Once upon a time, artists were only respected as such if they were masters of their tools and materials, and produced paintings and sculpture which were well crafted. Artistic masters were the cream of the crop in terms of technical skill and ability, and they passed their knowledge and skill on to the next generation which made improvements that were passed on and so on. This explains why the quality of artwork improved over time from that of Giotto's work to that of Bouguereau's (a bit of logic that Hockney is apparently unable to grasp). In this way, mastery was relative to the progression of time, and it was considered apparent, as anyone from a 9 year old to a 99 year old could easily recognize the level of skill that went into a work of art. That is still the case to a large extent. However the traditional mastery role of the artist has been superceded, according to most modern books and art critics, as a new emphasis has been placed upon the value of artwork.
What is this new emphasis? To put it plainly, the emphasis is on innovation. But unlike the sort of innovation which obviously improved and varied the work of traditional artists over time, this new sort of innovation is a bit more ambiguous. And it seems that many of the supposed innovations of modernism aren't quite as innovative as is generally assumed. Even the appointed god of art (I didn't get to vote), Pablo Picasso, admitted this when he saw that cavemen had been producing "modern" art 20-some-odd thousand years ago ("so easy a caveman could do it"...haha).
If it appears that I have pure disdain for the new role of artists (which I will further define), then I've mislead you. What I have disdain for is the occasional abusal of this new role and the dishonesty (or perhaps delusion) that is employed to raise what amounts to a finger painting above the status of works produced by highly trained artists. This is not progress; quite the opposite. I wouldn't be surprised to learn of some new avant garde artist who "paints" with air onto air to "innovatively" express his air-headedness. Nor would I be surprised to see an entire 300 page book written on the brilliance and significance of his "work," or an empty 3000 square foot gallery exhibiting his invisible "masterpiece."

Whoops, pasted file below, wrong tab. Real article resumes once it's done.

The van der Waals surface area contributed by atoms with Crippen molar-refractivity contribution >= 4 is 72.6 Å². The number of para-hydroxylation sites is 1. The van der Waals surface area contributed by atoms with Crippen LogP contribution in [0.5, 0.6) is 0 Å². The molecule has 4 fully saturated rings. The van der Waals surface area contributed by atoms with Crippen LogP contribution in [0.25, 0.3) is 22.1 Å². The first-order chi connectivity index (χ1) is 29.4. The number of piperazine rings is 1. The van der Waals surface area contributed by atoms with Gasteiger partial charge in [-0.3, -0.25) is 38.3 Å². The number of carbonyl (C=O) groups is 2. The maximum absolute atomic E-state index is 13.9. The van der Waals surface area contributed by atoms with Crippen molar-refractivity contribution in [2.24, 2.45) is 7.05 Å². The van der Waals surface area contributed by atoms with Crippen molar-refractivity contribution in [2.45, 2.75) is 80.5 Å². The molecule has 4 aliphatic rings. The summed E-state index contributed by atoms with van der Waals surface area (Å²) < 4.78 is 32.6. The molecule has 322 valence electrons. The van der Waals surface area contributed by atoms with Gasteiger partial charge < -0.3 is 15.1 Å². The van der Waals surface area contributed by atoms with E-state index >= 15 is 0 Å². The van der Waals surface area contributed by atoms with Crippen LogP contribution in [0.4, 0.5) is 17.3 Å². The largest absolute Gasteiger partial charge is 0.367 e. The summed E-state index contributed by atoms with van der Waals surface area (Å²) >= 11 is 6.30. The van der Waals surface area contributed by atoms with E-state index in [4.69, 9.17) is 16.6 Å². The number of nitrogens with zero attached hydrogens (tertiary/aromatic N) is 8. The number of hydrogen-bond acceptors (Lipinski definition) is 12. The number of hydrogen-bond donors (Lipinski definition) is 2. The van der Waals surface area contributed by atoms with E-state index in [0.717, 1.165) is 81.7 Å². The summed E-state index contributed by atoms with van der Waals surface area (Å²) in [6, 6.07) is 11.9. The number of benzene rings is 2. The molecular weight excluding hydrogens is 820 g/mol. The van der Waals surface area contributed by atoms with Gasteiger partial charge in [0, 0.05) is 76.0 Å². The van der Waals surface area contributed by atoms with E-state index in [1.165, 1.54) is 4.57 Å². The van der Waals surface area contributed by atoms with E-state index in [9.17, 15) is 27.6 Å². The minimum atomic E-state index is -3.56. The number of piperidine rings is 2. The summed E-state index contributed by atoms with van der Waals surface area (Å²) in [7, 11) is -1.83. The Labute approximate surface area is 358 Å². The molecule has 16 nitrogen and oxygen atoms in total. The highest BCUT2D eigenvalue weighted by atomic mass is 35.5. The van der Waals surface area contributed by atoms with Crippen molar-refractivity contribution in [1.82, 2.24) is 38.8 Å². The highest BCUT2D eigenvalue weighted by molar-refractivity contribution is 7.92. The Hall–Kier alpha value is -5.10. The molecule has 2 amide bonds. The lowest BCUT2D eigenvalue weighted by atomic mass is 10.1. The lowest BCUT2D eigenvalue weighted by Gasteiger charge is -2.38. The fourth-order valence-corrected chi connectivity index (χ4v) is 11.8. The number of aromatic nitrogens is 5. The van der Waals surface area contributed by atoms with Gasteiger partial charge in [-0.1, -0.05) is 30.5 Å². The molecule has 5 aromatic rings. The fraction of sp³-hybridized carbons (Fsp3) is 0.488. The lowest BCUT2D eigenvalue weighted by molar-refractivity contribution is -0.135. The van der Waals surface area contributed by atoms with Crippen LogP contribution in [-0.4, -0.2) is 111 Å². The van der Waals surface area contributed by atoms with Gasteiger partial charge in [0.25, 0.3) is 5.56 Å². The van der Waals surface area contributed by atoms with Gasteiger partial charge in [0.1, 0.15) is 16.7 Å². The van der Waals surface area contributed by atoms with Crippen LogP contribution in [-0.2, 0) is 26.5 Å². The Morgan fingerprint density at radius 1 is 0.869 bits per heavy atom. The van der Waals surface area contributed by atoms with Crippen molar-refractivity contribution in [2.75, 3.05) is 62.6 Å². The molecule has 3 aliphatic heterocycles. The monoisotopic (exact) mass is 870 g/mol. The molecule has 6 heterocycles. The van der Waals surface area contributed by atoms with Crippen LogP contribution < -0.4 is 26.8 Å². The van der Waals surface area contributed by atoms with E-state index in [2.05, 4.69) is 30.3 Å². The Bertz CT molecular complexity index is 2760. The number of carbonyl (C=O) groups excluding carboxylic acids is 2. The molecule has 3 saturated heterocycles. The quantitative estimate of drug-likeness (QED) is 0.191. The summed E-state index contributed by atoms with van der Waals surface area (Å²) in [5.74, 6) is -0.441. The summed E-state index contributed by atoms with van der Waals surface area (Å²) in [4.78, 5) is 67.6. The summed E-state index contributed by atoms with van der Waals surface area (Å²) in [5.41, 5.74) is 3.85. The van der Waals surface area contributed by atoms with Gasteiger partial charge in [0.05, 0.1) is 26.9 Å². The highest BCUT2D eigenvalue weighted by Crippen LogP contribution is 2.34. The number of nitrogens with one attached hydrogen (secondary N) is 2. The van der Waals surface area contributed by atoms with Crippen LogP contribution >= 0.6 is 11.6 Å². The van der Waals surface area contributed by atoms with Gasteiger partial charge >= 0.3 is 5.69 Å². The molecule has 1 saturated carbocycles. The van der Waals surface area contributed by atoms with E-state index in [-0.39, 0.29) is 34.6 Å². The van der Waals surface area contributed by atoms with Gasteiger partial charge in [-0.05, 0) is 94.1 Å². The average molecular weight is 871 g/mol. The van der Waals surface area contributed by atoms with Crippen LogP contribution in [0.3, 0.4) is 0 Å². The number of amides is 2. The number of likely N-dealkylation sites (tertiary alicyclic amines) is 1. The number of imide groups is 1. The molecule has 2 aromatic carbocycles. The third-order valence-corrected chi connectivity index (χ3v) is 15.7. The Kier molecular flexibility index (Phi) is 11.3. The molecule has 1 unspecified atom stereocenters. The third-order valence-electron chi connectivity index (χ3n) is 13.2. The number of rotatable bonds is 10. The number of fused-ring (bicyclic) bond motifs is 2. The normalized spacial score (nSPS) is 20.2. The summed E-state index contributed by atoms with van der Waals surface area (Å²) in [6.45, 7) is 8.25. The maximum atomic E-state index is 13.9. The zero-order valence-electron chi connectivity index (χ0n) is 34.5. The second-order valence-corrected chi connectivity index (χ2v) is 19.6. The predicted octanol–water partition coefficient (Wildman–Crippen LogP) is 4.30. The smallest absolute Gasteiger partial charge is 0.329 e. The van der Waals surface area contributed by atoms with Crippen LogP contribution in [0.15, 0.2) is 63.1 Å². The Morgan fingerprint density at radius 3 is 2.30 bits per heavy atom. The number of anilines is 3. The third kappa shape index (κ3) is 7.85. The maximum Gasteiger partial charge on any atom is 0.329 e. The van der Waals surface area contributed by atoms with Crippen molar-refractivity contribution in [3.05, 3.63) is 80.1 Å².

It isn't all B.S., though. And I have to admit that placing boundaries on art is as dangerous as removing all boundaries. That leads me to further define the new role of artists, which is to push the boundaries without falling into the B.S. abyss. And while it should be no crime to fall into that hole of hogwash, it shouldn't be applauded either. That of course is just my opinion. It seems that in the opinions of many, however, the new role of artists is to completely, without exception, abolish all boundaries on art. Perhaps I'm misinterpreting this but, at any rate, I reject that role.
It's important to consider why a new role emerged. The invention of the camera certainly played a part as it may have seemed to replace the need for traditional artists in some ways, though I'm not sure how a camera could create pictures of imaginary settings or exaggerated colors/values or any number of the things that artists had been doing for hundreds of years prior to its invention. Regardless, the ability of a machine to instantly create an image prompted artists to explore modes of visual expression that could not be challenged by that machine.
Furthermore, regarding painting, I believe that artists such as Bouguereau and several of his contemporaries had, quite frankly, hit the pinnacle of fine painting in terms of technical skill. I believe that this threatened artists who simply didn't have the capacity to compete with such incredible ability and so the only way to compete in the game was to change the rules and thus, create a new role for artists.
Truth be told, I'm glad the new role emerged (I just don't care for most of the people who claim to be the authorities of it). If it hadn't, we would never have been blessed with the likes of Salvador Dali or the plethora of amazing and exciting new artists that have emerged, though often without acclaim, in the past 30-something years. Sometimes you have to lose your mind to truly find it. I think the art-world lost its friggin mind for a bit and is now finding it in a truly new and sane way. In my opinion, the greatest art in all of history is being created right now by artists all over the world. I see it all the time via the internet and it's very exciting. Technical skill (human achievement!) seems to be popularly strived for again but it is tempered by the spirit of innovation given to us by some crazy fools who probably didn't fully realize what sort of seeds they were planting.